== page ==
Using The Internet Without A VPN Is Like Leaving Your House Without Locking The Front Door

Do you know using the internet without a vpn is like leaving your house without locking the front door? We’ve heard time and again how critical the threat of hacking is. Still, most of us either think we’ll avoid it or have nothing to hide for hackers to expose anyway – so why worry? This is akin to thinking that we don’t need to bother locking the door because we don’t have an illegal store of drugs stashed away in our houses. Every person with an online presence benefits from using a VPN. It’s not about not having anything to hide. It’s about not having your information stolen or shared.

This is not necessarily a matter of theft. This is, first and foremost, a matter of privacy. Every 39 seconds, somebody is hacked, and there’s a 1 in 4 chance that it will be you on the receiving end. Hacking is not a far-away, dystopian threat; it is immediate and gaining urgency each year. Therefore, we must increase awareness of the severity of cyber-attacks and encourage more people to use VPN networks to protect themselves.

The pandemic-fuelled shift to remote working led to a significant spike in hack-attacks. For example, the volume of ransomware doubled in 2021, surpassing the 600 million mark. This form of hacking involves hackers encrypting your data and demanding large sums in return for giving your data back. The average cost was an incredible $4.44 million.

These kinds of attacks present a lose-lose situation for users – either they are forced to pay exorbitant sums to these cyber-criminals, or, as is often the case, they cannot afford the ransom, and their personal data is leaked. This is not merely a case of losing your favorite holiday photos. This can involve losing your PIN codes and passwords. In 2021, Americans lost a record $3.5 billion to cybercrime. In 2020, 37 billion data records were leaked, which was a staggering 140% increase from the previous year.

The most frustrating aspect of these figures is that cyber-attacks are relatively easy to defend against. Firstly, people aren’t aware of just how severe and extensive the cyber-security threat has become. Secondly, a substantial number of those who feel vulnerable do not know how to protect themselves.

Using a VPN

The answer is easy: use a VPN network every time you surf the internet. VPNs – Virtual Private Networks – mask the user’s traffic patterns and block access to their IP address, which would otherwise reveal specific information about the computer being used.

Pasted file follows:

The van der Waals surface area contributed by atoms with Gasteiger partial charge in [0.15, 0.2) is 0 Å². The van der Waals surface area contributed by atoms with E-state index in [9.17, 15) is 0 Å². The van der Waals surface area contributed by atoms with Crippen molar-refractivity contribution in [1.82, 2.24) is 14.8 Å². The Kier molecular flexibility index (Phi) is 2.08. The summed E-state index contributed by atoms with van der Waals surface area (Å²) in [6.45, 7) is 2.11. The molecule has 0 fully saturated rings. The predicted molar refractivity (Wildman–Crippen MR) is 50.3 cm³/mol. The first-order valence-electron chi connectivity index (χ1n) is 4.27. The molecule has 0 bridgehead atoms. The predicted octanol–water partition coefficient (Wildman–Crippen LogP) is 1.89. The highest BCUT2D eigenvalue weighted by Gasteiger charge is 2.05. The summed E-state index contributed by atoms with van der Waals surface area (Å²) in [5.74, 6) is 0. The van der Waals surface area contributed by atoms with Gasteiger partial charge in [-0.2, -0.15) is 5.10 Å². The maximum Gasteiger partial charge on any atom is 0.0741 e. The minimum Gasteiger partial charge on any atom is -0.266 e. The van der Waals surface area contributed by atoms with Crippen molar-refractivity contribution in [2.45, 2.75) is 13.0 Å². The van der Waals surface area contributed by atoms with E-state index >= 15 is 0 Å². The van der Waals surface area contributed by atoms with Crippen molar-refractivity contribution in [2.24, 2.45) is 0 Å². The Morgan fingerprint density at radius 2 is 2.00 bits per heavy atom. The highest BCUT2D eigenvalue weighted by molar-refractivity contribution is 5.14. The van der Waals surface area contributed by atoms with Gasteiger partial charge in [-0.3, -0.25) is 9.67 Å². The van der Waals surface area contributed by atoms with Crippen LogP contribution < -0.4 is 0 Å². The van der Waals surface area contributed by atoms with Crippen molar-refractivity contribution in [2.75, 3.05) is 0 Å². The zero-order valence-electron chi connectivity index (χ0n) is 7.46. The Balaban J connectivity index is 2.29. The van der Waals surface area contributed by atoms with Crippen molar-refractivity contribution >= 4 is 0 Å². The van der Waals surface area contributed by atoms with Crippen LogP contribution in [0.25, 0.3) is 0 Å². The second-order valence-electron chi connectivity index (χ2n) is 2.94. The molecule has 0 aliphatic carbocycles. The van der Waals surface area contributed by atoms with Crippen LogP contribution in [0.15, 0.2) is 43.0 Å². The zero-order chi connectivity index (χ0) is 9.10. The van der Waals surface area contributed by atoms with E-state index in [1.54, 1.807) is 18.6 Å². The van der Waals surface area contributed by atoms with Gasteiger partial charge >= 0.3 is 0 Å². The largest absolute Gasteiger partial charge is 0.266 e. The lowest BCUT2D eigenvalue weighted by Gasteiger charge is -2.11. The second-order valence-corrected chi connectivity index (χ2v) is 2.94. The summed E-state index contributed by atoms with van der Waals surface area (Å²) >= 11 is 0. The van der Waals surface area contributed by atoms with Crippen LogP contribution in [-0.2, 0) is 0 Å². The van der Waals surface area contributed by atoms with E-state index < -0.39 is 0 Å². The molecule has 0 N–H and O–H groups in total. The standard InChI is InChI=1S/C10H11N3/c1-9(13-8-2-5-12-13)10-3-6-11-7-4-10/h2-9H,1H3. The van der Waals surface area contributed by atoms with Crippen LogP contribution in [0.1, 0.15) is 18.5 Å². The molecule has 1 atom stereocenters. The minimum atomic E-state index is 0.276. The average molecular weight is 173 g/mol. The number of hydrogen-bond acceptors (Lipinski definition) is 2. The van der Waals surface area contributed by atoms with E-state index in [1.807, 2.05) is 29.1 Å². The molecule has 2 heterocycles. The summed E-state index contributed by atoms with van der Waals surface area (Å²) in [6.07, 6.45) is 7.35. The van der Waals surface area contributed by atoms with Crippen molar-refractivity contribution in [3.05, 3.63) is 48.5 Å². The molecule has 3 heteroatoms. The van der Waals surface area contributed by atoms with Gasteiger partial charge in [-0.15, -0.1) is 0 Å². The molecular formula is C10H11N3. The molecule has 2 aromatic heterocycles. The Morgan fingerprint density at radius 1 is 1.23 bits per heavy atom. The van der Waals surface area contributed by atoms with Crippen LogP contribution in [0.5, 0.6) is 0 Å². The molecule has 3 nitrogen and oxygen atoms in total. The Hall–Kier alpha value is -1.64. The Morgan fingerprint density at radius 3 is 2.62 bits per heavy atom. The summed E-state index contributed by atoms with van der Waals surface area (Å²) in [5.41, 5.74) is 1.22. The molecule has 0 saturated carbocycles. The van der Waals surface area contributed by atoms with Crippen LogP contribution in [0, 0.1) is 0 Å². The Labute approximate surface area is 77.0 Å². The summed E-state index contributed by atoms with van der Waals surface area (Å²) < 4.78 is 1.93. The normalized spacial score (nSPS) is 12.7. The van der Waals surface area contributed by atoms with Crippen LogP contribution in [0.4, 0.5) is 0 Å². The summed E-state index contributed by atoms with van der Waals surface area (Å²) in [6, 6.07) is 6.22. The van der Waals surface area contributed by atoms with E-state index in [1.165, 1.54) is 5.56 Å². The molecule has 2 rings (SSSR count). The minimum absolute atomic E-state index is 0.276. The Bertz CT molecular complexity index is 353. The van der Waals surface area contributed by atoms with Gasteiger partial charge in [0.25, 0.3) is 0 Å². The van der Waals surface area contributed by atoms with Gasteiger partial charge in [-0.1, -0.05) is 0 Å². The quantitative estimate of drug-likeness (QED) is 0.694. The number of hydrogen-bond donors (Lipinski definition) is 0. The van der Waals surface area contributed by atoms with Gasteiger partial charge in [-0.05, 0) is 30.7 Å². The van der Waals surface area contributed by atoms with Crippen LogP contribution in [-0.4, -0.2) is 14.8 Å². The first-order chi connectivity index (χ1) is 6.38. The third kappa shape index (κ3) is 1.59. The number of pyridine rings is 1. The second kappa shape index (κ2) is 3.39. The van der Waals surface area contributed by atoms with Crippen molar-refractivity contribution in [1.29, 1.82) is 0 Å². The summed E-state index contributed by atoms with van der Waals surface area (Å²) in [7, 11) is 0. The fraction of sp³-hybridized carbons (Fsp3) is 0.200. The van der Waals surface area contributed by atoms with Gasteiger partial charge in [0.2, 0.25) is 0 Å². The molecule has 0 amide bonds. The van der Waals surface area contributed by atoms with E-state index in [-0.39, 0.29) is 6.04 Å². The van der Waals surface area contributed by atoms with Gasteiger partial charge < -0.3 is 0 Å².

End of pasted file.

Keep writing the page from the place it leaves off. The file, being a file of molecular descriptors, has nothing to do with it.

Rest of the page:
Safernet VPN: Safer Internet

Around a third of the global population of internet users have a VPN installed, leaving the vast majority susceptible to cyber-attacks. This figure is even lower for the US, with only a quarter of North America using a VPN when they browse online. By contrast, almost three-quarters of Americans are fearful of their personal or financial information being stolen.

VPNs are widely available and low-cost, yet most of those online do not have this protective software installed. The issue, then, is one of awareness. To tackle this, we can look to what can arguably be called the cyber-security capital of the world: Estonia.

In 2007, Estonia suffered a series of hack-attacks in what was largely considered to be the world’s first cyber-war. The swathe of cyber-criminality was spawned by the controversial moving of a soldier’s statue, which served as a harrowing reminder of the years of Soviet oppression faced by Estonians. Since this incident, Estonia has established itself as a cyber-security hub; the keystone to this success has been boosting cyber-awareness across its population.

Some of the measures included in Estonia’s Cyber Security Strategy included offering cyber-training to preschoolers and older children and introducing various Media Literacy courses in secondary schools. In 2013, the government also instigated a state-private partnership project, which was designed to improve the security awareness of smart-device users, developers, and distributors. Furthermore, a Masters Degree in Cyber Security was launched in 2009, and the Police and Border Guard Board even appointed a ‘web constable,’ whose primary role was to boost public understanding about cyber-security and to help protect young people online. There are a multitude of VPN’s out there that offer huge protections at a low cost, such as Private internet access, Safernet VPN, Express VPN, tunnel Bear and Proton VPN among others.


The proof is in the Kohuke : Estonia is now the most cyber-secure country in the EU. The US government has reason to be reluctant about enforcing wider VPN usage, given that it regularly benefits from the gathering of voter data. However, it must act to improve awareness of core cyber-security issues at the very least. As is evident from the Estonia blueprint, education is essential for this; we must introduce more purpose-built Cyber-Security degrees, along with training programs for children and young people. The benefits far outweigh any negatives of using a VPN for the global community.

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